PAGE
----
The mayor of Cambridge, Massachusetts, was a constant attendant at a convention we were having in Boston, and said to me, “Did you ever notice that foreign missionaries are always happy? Now what do you think makes them so?” “I can tell you why it is, it is because they are working.” Work and joy go hand in hand, and if you will take hold of the work in this church, and not limit your work to this church either, but go out to work for Jesus Christ and do anything and everything in your power to do, you will be a happy Christian three hundred and sixty-five days of the year. Just sit down and say, “I am going to hear Brother So-and-So sing, and hear the preacher, and then coming home, I worked a little hard yesterday,” think about yourself and no one else, and you will be a miserable Christian.
The fifth joy is very closely related to the fourth, and that is the joy of winning souls. There is hardly another joy this side of heaven like the joy of winning souls. In fact it is one of the present joys of heaven. The Lord tells us in the parable of the lost coin, and the lost sheep, “There is joy in the presence of the angels of God over one sinner that repenteth.” In another verse he tells us of the future joy, “There shall be joy in heaven over one sinner that repenteth, more than over ninety and nine just persons, which need no repentance.” The joy of bringing the unsaved to repentance. Our Lord Jesus Christ spoke about it again in the 15th chapter of John, 11th verse: “These things have I spoken unto you (these things about fruit-bearing, these things about soul-winning), that my joy might remain in you, and that your joy might be full. The Revised Version says, “that your joy may be made full,” the American Revision says “fulfilled,” turn it around and you get what Jesus said, “Filled full.” The only way you will ever get your joy filled full is by soul-winning. The only way you will have fullness of joy is by having Christ’s joy. That was His joy,—no joy like it this side of heaven.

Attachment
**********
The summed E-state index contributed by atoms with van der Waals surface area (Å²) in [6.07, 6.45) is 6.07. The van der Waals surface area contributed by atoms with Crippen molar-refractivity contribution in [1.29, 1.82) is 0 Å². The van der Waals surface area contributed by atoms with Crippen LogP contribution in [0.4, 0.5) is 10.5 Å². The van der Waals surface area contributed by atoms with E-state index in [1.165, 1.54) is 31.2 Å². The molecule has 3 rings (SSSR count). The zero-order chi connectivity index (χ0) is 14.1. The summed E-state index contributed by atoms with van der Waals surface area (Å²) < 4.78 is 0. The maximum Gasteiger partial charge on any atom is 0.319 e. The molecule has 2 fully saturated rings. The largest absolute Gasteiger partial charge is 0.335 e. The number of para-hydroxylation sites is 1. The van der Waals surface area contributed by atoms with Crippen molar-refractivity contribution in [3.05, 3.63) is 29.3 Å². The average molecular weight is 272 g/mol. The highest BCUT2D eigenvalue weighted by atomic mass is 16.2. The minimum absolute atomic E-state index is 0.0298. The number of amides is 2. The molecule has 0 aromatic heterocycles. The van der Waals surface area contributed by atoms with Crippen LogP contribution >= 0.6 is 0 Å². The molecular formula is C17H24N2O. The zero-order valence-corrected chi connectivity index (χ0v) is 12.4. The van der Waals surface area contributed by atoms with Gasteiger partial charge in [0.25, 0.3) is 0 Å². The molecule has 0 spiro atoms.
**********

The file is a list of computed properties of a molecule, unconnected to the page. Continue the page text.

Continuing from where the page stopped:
One of the most vivid recollections of my life is an experience that happened forty-one years ago. I had been a professing Christian for three years. I was a senior in Yale Theological Seminary, and Mr. Moody came to New Haven and stirred us theological students up to do something beside preaching sermons,—stirred us up to go and do personal work. This was the first definite experience I had in leading someone to Christ. It was in his after-meeting on an April afternoon. I saw someone I had known before I was converted, and made a bee-line for him. He was stubborn and I had a hard time trying to persuade him to accept Christ. Just as it was time to go he gave up and accepted Christ, and I tell you, when I left the place and went to my room in the seminary it seemed literally as if I were walking on air. I had never seen such a beautiful world in all my life.
You can all have that joy, and there is no joy on Earth like it. O how the opportunities lie roundabout you here in Chicago!
Suffering For Christ
The sixth joy of the believer is the joy of suffering for Christ. Some of you will stop right there and say, “Why the joy of suffering? That is not joy, that is misunderstanding, that is sadness.” No, that is joy. Look at Peter and John for example. They threatened them, and threatened them, and told them they must keep still and mustn’t say anything, but they could not keep still. They arrested them, tore their clothing from them, hitched them to the whipping-posts, and made them lean over until their backs were taut, took a scourge and laid it on their backs until they were all torn and bleeding. Then what happened? They departed from the council rejoicing that they were counted worthy to suffer shame for His name.
You know what Jesus said: “Blessed are ye when men shall (talk well about you, and elect you to the best offices and shower all manner of kindnesses upon you? No.) revile you, and persecute you, and shall say all manner of evil again you falsely, for my sake. Rejoice, and be exceeding glad: for great is your reward in heaven: for so persecuted they the prophets which were before you.”